Therefore, you can see ratios and proportions in thinking and being. As thinking is done in subjects and predicates, so existing is done in subjects and predicates. Thinking is relating predicates to subjects. Existing is relating predicates to subjects.

Thinking and being are both about relationships. And thinking and being are related to each other.

The relationships are all formal, not material. The material substance of an object can never enter my soul. But its formal substance certainly can.

That is the fundamental problem with the Enlightenment, with Modernism, with Post-Modernism, and with conventional education.

In the earlier cases they tried to build a theory of knowledge that was rooted in physics (Descartes, Bacon, Hume, Locke, and Kant all tried this in varying degrees), but the first four failed utterly to develop a tenable theory of knowing and Kant’s theory reduced knowledge to something more limited than necessary).

In post-modernism, the attitude seems to be that since the Enlightenment couldn’t give us a way to know things with their radically limited tools, nothing is knowable, so we won’t worry about it, since the many meta-narratives of the Enlightenment were found wanting, we are obliged to enter into a meta-meta-narrative that rejects meta-narratives.

My hypothesis is simple: the error is fundamental in all these schools of thought. They all reject what the Latins called Form, what the Greeks call an eidon or idea or logos. They are all so anxious to move away from Logos that they make knowing impossible.

Everything has its own inner logos. The Enlightenment started out looking for these logoi using the tools either of reason or of experience. It didn’t work, so Postmodernism denies the existence of logoi at all. All is convention, constructed in the human mind. There is no logos in the mind that matches the logos in the cosmos, that can perceive and know it. So knowledge is impossible.

However, the doctrine of a logos, an essence, a nature, an idea, is not mere Platonism. It is what makes knowledge possible. It is what makes us able to know things we can’t see, such as justice, freedom, and truth. Without it, justice, freedom, and truth can’t exist in human souls or society. They are reduced to words that have a strange power to manipulate others and move their souls, but that have no existence in reality.

Let me try again. My hypothesis is simple: Knowledge is first formal, then personal, and in all things relational. My soul can absorb the glass that holds the wine just as surely as my body can absorb the wine itself. It cannot absorb it physically, but it can absorb its form.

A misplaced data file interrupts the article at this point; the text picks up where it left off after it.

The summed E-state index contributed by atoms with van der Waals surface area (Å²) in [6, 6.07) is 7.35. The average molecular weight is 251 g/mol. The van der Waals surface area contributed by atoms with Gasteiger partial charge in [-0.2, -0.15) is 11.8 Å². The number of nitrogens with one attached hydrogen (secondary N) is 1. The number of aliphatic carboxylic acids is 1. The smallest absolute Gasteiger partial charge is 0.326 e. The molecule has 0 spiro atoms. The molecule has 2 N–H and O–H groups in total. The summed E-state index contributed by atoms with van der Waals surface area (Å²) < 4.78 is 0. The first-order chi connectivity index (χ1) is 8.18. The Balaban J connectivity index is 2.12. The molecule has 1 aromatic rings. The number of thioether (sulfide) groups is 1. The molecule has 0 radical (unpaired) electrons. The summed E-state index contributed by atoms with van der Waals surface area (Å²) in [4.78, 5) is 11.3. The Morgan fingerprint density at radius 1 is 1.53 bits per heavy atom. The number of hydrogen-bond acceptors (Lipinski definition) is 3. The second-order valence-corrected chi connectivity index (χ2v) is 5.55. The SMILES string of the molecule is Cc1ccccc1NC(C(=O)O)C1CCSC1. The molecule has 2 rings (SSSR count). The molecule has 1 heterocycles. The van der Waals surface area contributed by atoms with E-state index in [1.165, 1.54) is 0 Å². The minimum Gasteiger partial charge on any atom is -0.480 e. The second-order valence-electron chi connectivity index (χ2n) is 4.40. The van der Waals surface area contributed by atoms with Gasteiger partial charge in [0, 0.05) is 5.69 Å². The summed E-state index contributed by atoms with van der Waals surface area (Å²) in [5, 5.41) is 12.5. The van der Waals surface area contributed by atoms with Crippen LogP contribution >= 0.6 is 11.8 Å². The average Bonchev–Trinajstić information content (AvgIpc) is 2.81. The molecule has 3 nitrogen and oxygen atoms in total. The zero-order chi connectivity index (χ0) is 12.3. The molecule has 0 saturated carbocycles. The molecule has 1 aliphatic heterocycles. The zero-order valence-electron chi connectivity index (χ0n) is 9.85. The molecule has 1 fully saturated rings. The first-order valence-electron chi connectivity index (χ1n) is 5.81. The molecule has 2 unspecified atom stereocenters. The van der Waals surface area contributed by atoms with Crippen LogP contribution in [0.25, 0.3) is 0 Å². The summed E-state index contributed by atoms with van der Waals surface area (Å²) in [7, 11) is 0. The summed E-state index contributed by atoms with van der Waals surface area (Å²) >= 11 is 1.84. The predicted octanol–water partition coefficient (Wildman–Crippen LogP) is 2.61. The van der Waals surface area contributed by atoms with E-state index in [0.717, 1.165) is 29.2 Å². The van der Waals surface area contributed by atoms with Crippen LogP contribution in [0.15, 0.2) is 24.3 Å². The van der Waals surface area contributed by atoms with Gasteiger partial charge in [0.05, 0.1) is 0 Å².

Not perfectly, by any means. But truly.

Until our world accepts this principle, our civilization will continue to disintegrate and unravel. All that is good in our age and everything worthwhile in our schools is a remnant of the time when people lived in this knowable world. All that is dangerous and unstable, all the forces of disintegration in the modern soul and society arise from this rejection of the logos.

Whatever else Kant achieved, it seems to me that he could never resolve the issue he was facing simply because he did not understand or embrace the formality of knowledge.

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One Response

  1. Andrew,

    Have you read anything by Thomas Reid (1710-1796)? If not, I highly recommend his “Essays on the Intellectual Powers of Man.” Reid belongs to a different school of epistemology than Descartes / Kant / Locke / Hume / et. al. who are all “Methodists” (which in epistemology means that they begin by offering the justification for knowledge and then secondarily evaluate what beliefs meet those justifications and are then knowledge). Reid argues the reverse position, what is known as “Particularism”—which means that he begins with things that are known and from those he develops justification (through induction). Basically, Reid examines certain “first principles” which cannot—not—be known; principles that cannot be reasoned to, but can only be reasoned from. This, to me, is the fatal flaw in Descartes and those who follow his approach—if we took their epistemology seriously, their language would be incomprehensible. But it is only because we assume certain first principles from the very beginning (and count them as knowledge) that Descartes and Kant can even begin their task. Hence, they will always be in an infinite regress.

    I have found Reid’s approach to epistemology far more reasonable and defensible than the likes of Descartes. Many of the modern “Reformed Epistemologists” (Walterstorff, Plantinga, etc.) take Reid’s approach as well. Sorry if you know this already, but I just thought I would pass it along just in case.

    Oh, and Reid is far more comprehensible to “read” than Kant, but, hey, who isn’t!

    Trent Leach